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A forecasting model for dengue incidence in the District of Gampaha, Sri Lanka

Author:
Withanage, Gayan P., Viswakula, Sameera D., Nilmini Silva Gunawardena, Y. I., Hapugoda, Menaka D.
Source:
Parasites & vectors 2018 v.11 no.1 pp. 262
ISSN:
1756-3305
Subject:
climatic factors, dengue, disease outbreaks, early warning systems, humidity, models, monitoring, patients, public health, rain, regression analysis, temperature, time series analysis, wind speed, Sri Lanka
Abstract:
BACKGROUND: Dengue is one of the major health problems in Sri Lanka causing an enormous social and economic burden to the country. An accurate early warning system can enhance the efficiency of preventive measures. The aim of the study was to develop and validate a simple accurate forecasting model for the District of Gampaha, Sri Lanka. Three time-series regression models were developed using monthly rainfall, rainy days, temperature, humidity, wind speed and retrospective dengue incidences over the period January 2012 to November 2015 for the District of Gampaha, Sri Lanka. Various lag times were analyzed to identify optimum forecasting periods including interactions of multiple lags. The models were validated using epidemiological data from December 2015 to November 2017. Prepared models were compared based on Akaike’s information criterion, Bayesian information criterion and residual analysis. RESULTS: The selected model forecasted correctly with mean absolute errors of 0.07 and 0.22, and root mean squared errors of 0.09 and 0.28, for training and validation periods, respectively. There were no dengue epidemics observed in the district during the training period and nine outbreaks occurred during the forecasting period. The proposed model captured five outbreaks and correctly rejected 14 within the testing period of 24 months. The Pierce skill score of the model was 0.49, with a receiver operating characteristic of 86% and 92% sensitivity. CONCLUSIONS: The developed weather based forecasting model allows warnings of impending dengue outbreaks and epidemics in advance of one month with high accuracy. Depending upon climatic factors, the previous month’s dengue cases had a significant effect on the dengue incidences of the current month. The simple, precise and understandable forecasting model developed could be used to manage limited public health resources effectively for patient management, vector surveillance and intervention programmes in the district.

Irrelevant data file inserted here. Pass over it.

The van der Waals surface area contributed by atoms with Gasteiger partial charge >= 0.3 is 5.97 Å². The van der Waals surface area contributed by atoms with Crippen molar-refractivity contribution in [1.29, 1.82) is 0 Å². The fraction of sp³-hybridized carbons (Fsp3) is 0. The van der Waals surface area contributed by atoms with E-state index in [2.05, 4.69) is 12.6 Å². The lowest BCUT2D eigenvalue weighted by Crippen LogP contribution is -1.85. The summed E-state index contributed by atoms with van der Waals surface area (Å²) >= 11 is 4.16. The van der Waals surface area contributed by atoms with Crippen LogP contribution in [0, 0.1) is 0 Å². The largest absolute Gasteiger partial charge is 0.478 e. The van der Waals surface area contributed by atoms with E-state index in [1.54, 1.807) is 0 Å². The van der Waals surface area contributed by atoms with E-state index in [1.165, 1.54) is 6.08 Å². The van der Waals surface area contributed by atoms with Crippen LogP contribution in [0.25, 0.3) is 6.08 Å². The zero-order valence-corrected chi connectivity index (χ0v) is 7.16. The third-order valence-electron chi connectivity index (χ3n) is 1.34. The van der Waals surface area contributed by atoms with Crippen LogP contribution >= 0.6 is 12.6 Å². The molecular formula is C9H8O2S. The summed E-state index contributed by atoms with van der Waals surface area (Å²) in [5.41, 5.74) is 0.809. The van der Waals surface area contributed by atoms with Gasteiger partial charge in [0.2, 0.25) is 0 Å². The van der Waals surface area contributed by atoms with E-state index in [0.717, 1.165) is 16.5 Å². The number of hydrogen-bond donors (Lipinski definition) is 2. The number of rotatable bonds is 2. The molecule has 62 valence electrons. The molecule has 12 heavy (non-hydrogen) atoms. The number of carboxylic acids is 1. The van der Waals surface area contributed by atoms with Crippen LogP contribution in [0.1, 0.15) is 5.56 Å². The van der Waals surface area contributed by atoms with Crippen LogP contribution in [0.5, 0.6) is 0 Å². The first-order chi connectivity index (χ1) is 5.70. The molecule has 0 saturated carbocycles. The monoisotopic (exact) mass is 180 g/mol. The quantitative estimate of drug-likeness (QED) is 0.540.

Agid:
5934694